Explained: Ashneer Grover resigns from BharatPe, is it the end of the corporate battle? - Times of India

Explained: Ashneer Grover resigns from BharatPe, is it the end of the corporate battle? – Times of India

[ad_1]

Amidst an ugly corporate tussle with the company’s board, Ashneer Grover, the embattled founder of fintech unicorn BharatPe, has resigned as the managing director and a director. Grover, in an email sent to the fintech’s board, said that he had been ‘vilified’ and treated in the ‘ most disrespectful manner’ since the beginning of the year.
Grover’s resignation comes days after Singapore International Arbitration Centre (SIAC) rejected his emergency plea, against the ongoing ‘governance review’ within the company. Earlier this month, he had filed an arbitration plea to stop a probe into alleged financial mismanagement in the company. He is also seeking indemnity against future action by the company through the plea.
The corporate drama began two months ago after an audio clip surfaced online where Grover allegedly abused a Kotak Mahindra Bank employee.
“I write this with a heavy heart as today I am being forced to bid adieu to a company of which I am a founder. I say with my head held high that today this company stands as a leader in the fintech world. Since the beginning of 2022, unfortunately, I’ve been embroiled in baseless and targeted attacks on me and my family by a few individuals who are ready not only to harm me and my reputation but also harm the reputation of the company, which ostensibly they are trying to protect,” Grover wrote in his resignation letter.
“From being celebrated as the face of Indian entrepreneurship and an inspiration to the Indian youth to build their own businesses, I am now wasting myself fighting a long, lonely battle against my own investors and management. Unfortunately, in this battle, the management has lost of what is actually at stake – BharatPe,” he said. “So when do we end this? We end this now. While I maintain that you will not find a single act of impropriety against me, I will not be participating in your charade. Since you clearly believe you can run this Company better without me – I am leaving you with this challenge. Build incrementally even half of the value I created so far – I am leaving you with three times the funds I’ve utilized till date. I hereby resign as the Managing Director of BharatPe, effective immediately,” the letter added.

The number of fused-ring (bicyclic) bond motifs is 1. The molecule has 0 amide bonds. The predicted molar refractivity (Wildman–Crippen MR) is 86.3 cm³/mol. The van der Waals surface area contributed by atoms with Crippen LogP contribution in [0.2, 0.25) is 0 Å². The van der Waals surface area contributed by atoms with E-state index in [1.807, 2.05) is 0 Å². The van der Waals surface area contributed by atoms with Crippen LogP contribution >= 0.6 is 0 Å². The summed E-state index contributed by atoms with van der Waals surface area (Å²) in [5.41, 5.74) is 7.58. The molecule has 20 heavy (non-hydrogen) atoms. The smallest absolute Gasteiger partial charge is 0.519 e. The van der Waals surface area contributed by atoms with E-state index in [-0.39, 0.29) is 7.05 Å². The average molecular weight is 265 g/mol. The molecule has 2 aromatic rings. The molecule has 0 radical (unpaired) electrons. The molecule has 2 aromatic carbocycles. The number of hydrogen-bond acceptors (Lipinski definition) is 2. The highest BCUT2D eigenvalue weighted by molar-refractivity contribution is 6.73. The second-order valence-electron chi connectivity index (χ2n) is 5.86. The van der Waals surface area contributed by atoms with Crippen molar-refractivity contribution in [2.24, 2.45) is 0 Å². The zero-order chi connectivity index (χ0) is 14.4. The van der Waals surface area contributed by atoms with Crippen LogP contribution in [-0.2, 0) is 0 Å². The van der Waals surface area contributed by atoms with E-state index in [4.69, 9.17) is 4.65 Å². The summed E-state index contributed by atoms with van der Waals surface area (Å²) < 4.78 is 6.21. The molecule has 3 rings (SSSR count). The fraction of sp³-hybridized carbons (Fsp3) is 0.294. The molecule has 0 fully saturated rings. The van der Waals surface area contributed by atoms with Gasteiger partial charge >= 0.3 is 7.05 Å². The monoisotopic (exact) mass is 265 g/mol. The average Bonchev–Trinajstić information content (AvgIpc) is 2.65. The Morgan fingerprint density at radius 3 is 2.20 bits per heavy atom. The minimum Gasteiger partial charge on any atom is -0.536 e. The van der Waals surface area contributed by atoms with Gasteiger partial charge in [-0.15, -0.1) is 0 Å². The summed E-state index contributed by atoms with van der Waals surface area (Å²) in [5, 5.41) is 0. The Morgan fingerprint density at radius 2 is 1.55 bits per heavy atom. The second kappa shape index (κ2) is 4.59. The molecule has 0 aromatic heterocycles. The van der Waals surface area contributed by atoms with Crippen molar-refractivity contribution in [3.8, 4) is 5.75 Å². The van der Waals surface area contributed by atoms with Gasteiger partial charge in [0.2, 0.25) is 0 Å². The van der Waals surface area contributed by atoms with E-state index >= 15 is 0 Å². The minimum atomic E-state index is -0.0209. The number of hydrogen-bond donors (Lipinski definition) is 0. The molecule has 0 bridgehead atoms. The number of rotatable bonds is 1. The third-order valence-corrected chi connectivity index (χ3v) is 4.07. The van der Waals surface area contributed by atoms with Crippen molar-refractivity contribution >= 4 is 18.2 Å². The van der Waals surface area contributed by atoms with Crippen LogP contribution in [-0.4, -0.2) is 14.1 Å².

Grover had announced on January 19, that he was taking “voluntary leave” of absence , until the end of March, 2022. His resignation comes amid talks to settle the matter by buying out Grover’s stake in the unicorn. Grover’s stake of 9.5 per cent in the company was worth Rs 1,915 crore based on the last funding round in August 2021, when the company was valued at $2.8 billion. But Grover had asked for Rs 4,000 crore to buyout his stake, a demand that has reportedly been reject by the board and its investors.
Madhuri Jain sacked
The corporate battle had taken a turn for the worst last week after the sacking of Madhuri Jain Grover, Ashneer’s wife and head of controls at the company, over allegations of misappropriation of funds.